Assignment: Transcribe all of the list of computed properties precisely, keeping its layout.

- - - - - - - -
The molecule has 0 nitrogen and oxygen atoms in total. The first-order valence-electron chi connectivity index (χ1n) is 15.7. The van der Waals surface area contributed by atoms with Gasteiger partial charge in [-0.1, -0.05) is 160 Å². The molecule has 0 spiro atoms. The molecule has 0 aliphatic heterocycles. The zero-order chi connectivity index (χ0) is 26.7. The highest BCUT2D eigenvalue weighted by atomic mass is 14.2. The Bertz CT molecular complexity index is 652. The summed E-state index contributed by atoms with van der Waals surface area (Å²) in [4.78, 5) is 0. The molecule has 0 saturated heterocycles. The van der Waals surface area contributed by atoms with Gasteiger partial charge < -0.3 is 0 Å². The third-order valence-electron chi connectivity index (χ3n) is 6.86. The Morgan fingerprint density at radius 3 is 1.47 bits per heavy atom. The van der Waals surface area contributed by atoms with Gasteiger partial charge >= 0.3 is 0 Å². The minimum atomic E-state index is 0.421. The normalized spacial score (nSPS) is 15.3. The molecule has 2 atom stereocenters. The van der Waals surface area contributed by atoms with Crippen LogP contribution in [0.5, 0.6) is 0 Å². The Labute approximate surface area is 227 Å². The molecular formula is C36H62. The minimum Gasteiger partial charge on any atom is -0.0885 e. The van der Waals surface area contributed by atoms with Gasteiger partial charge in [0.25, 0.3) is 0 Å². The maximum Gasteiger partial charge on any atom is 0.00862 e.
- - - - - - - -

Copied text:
The molecule has 0 nitrogen and oxygen atoms in total. The first-order valence-electron chi connectivity index (χ1n) is 15.7. The van der Waals surface area contributed by atoms with Gasteiger partial charge in [-0.1, -0.05) is 160 Å². The molecule has 0 spiro atoms. The molecule has 0 aliphatic heterocycles. The zero-order chi connectivity index (χ0) is 26.7. The highest BCUT2D eigenvalue weighted by atomic mass is 14.2. The Bertz CT molecular complexity index is 652. The summed E-state index contributed by atoms with van der Waals surface area (Å²) in [4.78, 5) is 0. The molecule has 0 saturated heterocycles. The van der Waals surface area contributed by atoms with Gasteiger partial charge < -0.3 is 0 Å². The third-order valence-electron chi connectivity index (χ3n) is 6.86. The Morgan fingerprint density at radius 3 is 1.47 bits per heavy atom. The van der Waals surface area contributed by atoms with Gasteiger partial charge >= 0.3 is 0 Å². The minimum atomic E-state index is 0.421. The normalized spacial score (nSPS) is 15.3. The molecule has 2 atom stereocenters. The van der Waals surface area contributed by atoms with Crippen LogP contribution in [0.5, 0.6) is 0 Å². The Labute approximate surface area is 227 Å². The molecular formula is C36H62. The minimum Gasteiger partial charge on any atom is -0.0885 e. The van der Waals surface area contributed by atoms with Gasteiger partial charge in [0.25, 0.3) is 0 Å². The maximum Gasteiger partial charge on any atom is 0.00862 e.